So if I fail at losing, do I win? The scale moved in the wrong direction this week, by half a pound. The carnage was actually pretty mild, considering what's been going on for the last week, eating-wise, but unwelcome nonetheless.

I clearly need a weight loss plan with more structure, because my own loosey-goosey approach is not working. I could join Weight Watchers, or count points on my own, but that thought makes me cringe. There's plenty of structure there, but I hate it, and can only do it for a few weeks before I totally snap.

I wish exercise alone were enough to lose weight. I really like to work out and am jealous of a friend who does it not once but twice most days.

On second thought, I don't think I like it that much. And she does Weight Watchers for maintenance. But still.

So what do I do? Count carbs? Fat grams? Just eat a lot less? Go to a nutritionist? Another friend does Jenny Craig but I'm not willing to spend the money for the food on the program.

Sometime in the last year I lost my willpower. It's not showing up any time soon, and I need another solution, because January was a bust.

Monday, January 26, 2009

A great weekend

We spent the weekend at our friends' country home in the Berkshires, with friends of mine from college and their family. Steph and I were roommates in Potsdam, and she and Charlie started dating in 1989 and were married a few years later. It had been a long time since we'd seen each other -- perhaps since my own wedding, in 1993 -- so our visit was long overdue.

Roommates, 18 years later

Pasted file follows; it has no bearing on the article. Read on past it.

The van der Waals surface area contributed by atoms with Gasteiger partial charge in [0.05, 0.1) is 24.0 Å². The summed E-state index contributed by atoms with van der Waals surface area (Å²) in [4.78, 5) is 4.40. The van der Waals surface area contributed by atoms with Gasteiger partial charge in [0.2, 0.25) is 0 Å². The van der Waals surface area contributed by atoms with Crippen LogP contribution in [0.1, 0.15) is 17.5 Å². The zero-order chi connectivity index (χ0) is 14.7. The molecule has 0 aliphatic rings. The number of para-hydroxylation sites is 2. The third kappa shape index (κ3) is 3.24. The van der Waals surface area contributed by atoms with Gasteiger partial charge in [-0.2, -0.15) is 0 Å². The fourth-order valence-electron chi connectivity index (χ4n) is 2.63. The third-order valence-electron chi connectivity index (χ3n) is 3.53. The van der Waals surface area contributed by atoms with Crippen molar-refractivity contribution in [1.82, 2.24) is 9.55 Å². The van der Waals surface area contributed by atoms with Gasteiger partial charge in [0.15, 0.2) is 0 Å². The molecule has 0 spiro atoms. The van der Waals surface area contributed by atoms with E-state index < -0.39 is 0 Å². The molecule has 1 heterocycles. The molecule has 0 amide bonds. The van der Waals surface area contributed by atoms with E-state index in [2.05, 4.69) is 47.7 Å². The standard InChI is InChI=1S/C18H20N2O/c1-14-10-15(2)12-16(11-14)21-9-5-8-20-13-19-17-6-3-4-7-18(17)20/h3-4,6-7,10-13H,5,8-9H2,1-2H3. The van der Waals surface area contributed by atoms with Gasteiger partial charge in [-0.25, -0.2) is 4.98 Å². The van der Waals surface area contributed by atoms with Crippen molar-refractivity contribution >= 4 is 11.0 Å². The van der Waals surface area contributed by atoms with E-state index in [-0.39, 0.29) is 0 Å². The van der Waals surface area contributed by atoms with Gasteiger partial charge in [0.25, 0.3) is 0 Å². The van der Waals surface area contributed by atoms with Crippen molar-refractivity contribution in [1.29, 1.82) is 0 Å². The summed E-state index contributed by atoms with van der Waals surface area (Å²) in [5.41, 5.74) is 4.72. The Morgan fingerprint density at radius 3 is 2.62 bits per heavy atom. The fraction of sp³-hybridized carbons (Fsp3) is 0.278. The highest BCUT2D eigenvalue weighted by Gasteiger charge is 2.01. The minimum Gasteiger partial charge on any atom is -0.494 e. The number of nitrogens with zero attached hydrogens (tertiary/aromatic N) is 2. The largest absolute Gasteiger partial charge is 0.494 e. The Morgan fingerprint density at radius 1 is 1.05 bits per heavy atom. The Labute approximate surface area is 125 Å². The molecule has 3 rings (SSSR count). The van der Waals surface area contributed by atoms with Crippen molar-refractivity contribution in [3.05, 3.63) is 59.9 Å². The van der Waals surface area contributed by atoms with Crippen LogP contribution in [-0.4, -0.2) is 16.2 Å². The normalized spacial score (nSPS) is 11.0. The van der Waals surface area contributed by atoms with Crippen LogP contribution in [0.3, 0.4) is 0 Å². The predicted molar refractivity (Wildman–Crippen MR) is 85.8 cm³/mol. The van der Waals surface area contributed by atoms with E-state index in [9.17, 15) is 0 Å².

Steph and I had originally conceived this weekend as a girls' getaway, but we decided a few weeks ago to make it a family affair. I was pretty excited about that -- both to meet their kids, and to not leave poor Earl alone with ours all weekend. I didn't know what to expect, though, particularly from Steph and Charlie's son, Chris, who is thirteen. Would he be bored out of his head? Was he into the surly teenager phase? Or would he sleep the day away?

I needn't have worried. Chris was sweet, affable, good with the younger kids and even made us a wonderful lunch of shrimp fra diavolo on Saturday. He seemed to enjoy himself, and I hope he did.

Their younger son, Ryan, was a ray of sunshine in the house. Constantly smiling, he and my three kids played all weekend long: sledding on Saturday morning; playing Sorry! with a rotating cast of players; pretending with our rainforest play set both days. He's nearly seven years old, and played easily with Abby (who did an incredible amount of pretend play) as well as with Brian and Timmy. He and Abby have plans to email each other, and he was overheard planning a visit for Abby and me to their Long Island home in the near future.

Ryan, Steph, Brian and Timmy